Why banks are struggling with digital transformation
Plus: 4 ways to kickstart the process, from simplified KYC to intelligent OCR.
Sep 02, 2020, by Jess McCuan
Automation and digital transformation have never taken bigger leaps forward than in 2020. Businesses across industries contemplating touchless or robotic solutions have gone full bore toward those options. At a recent MIT Sloan event, a panel of CIOs predicted that digital transformation will pick up speed post-pandemic, since staying relevant means adapting technology like AI and IoT to perform once-physical processes.
Still, digital transformation moves a bit more slowly in at least one industry: banking. Why? Banks are highly regulated, and any tech move that might threaten security would also threaten one of the bank’s biggest assets: credibility. After all, a bank’s secure vaults and stone columns — plus the fact that they’ve been around since 1865 — are a big part of why the public trusts them to look after its money. What’s the latest fintech fad or innovation? Banks often view such trends skeptically, as they’re keen to ensure that they cover their security bases and stay in compliance.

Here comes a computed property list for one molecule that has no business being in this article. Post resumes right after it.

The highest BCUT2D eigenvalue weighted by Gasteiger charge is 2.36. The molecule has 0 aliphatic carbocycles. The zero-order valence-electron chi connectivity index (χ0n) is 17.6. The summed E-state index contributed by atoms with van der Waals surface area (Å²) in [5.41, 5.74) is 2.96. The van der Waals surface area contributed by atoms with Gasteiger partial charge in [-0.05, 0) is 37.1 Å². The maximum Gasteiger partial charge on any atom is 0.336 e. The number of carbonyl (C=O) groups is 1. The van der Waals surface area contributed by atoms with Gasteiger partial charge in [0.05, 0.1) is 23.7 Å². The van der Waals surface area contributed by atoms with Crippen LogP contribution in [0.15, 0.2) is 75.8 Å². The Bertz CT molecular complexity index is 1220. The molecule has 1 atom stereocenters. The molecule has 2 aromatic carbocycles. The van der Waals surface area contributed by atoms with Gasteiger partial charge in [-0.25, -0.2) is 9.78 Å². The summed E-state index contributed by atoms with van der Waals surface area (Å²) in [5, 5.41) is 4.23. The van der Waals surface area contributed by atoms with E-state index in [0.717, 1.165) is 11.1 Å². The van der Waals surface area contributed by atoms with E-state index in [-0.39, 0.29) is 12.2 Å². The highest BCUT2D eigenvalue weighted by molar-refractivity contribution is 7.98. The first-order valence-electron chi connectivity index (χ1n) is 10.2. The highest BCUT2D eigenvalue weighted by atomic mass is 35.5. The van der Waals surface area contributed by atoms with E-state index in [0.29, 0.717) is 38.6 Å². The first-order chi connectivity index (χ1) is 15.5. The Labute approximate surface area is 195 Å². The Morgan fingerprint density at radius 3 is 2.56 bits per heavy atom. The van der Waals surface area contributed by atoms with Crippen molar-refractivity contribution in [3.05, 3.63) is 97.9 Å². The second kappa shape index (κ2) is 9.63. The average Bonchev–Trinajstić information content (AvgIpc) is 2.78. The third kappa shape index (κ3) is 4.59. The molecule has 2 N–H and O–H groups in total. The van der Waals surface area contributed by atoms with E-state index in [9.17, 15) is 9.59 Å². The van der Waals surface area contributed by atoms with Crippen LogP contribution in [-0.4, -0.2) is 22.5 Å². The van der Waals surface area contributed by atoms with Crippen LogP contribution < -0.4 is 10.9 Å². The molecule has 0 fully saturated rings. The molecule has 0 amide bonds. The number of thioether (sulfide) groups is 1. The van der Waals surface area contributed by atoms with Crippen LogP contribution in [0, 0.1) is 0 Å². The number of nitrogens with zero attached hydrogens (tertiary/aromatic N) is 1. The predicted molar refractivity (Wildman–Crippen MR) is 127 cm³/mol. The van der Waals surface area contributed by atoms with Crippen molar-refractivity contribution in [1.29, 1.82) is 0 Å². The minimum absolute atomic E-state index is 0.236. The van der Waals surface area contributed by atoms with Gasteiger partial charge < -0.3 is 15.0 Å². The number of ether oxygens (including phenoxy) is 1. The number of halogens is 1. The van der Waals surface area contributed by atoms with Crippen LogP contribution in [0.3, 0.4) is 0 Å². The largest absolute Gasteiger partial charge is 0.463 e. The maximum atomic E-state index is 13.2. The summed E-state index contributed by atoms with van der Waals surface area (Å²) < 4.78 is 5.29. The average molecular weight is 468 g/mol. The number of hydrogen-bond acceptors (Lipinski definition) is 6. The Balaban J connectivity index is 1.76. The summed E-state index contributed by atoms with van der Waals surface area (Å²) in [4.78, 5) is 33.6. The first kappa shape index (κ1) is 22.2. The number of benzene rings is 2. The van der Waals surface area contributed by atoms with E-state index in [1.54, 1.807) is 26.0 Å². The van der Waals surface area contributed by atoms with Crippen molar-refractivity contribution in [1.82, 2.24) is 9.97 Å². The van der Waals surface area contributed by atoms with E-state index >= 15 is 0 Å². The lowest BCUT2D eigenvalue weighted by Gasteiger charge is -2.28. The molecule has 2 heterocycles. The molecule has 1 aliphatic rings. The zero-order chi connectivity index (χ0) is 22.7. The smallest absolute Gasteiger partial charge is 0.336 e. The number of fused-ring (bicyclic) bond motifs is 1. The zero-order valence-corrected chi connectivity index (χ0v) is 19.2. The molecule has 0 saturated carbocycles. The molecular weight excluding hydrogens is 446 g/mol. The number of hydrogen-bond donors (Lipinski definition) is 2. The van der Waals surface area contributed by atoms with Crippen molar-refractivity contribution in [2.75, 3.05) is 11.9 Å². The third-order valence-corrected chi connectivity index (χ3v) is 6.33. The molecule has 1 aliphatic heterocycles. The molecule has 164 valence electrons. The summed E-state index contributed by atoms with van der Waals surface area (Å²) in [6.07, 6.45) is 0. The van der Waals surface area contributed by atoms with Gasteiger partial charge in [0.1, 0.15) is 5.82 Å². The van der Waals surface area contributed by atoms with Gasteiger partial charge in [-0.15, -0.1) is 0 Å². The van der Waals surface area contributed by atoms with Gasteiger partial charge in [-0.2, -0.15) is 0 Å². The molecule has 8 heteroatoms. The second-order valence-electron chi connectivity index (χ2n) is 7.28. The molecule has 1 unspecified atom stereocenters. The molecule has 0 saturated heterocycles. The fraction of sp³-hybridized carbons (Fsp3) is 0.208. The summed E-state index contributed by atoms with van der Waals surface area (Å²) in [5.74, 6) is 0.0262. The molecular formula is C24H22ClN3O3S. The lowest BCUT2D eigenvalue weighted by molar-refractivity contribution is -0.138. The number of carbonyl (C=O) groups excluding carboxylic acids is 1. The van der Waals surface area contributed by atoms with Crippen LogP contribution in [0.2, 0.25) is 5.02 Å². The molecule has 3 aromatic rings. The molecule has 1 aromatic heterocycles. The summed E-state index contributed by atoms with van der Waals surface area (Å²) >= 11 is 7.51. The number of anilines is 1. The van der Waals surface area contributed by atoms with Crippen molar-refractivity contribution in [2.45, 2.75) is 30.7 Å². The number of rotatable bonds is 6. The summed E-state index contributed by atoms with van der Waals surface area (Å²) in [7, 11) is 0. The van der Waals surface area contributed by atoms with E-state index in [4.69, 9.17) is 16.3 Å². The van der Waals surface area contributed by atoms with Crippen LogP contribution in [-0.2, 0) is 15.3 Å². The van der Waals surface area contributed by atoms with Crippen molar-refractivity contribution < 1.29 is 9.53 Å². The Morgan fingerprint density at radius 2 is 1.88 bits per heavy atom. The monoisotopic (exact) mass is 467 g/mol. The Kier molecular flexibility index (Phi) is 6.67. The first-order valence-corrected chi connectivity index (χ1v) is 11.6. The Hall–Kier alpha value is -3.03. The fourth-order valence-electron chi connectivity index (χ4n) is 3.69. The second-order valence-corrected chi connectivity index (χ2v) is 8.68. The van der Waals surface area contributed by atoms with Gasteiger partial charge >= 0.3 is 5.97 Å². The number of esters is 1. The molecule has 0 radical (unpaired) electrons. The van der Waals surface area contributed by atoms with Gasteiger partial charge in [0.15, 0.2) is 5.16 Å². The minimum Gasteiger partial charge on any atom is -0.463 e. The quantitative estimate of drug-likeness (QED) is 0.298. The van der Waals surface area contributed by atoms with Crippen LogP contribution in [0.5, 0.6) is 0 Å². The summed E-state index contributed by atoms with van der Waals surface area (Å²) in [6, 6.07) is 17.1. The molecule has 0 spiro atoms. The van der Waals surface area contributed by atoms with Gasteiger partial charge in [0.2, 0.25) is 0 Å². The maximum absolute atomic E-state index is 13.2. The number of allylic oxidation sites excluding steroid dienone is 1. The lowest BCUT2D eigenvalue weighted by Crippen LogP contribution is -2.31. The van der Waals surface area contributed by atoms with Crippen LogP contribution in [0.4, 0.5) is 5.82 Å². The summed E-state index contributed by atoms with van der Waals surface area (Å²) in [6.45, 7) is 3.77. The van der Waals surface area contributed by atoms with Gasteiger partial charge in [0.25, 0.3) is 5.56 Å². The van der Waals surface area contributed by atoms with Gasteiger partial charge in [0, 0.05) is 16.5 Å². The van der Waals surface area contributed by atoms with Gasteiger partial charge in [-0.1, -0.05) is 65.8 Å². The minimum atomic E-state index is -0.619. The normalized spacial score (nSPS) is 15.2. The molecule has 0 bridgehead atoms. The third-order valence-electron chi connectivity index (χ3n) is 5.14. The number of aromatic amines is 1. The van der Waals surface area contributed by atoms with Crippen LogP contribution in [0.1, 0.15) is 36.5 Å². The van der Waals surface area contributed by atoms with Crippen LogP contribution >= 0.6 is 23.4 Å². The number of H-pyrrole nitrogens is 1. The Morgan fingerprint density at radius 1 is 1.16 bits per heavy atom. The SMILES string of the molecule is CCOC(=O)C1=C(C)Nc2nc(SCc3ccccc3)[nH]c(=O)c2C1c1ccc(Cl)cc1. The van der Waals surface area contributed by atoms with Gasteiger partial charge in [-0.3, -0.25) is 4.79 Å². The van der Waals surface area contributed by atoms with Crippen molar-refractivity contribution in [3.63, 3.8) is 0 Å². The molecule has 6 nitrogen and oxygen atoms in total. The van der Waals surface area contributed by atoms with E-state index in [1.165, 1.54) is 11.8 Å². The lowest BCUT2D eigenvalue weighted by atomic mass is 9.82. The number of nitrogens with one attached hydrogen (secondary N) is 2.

A jumble of legacy systems
The trouble is, this conservative approach has left many banks with a pile of outdated technology. Almost half of banks in the U.K. don’t upgrade outdated IT systems when they should, according to Britain’s Financial Conduct Authority, which found that tech outages more than doubled in 2018. In America, an Ernst & Young report last year found that some 43% of banks still use COBOL, a programming language from the 1950s.
This means strategists inside banks jump through more hoops than those in other industries. In the outside world, customer demands are heating up as the world goes mobile and consumers want ultra-convenient options. But rolling out a new customer banking feature might involve something of an internal archaeological dig, as IT teams sift through layers of technology that make underwriting and anti-money laundering checks possible.
Lucky for banks, it’s not too late to automate. And several recent tech advances make it easier than ever to integrate modern tools.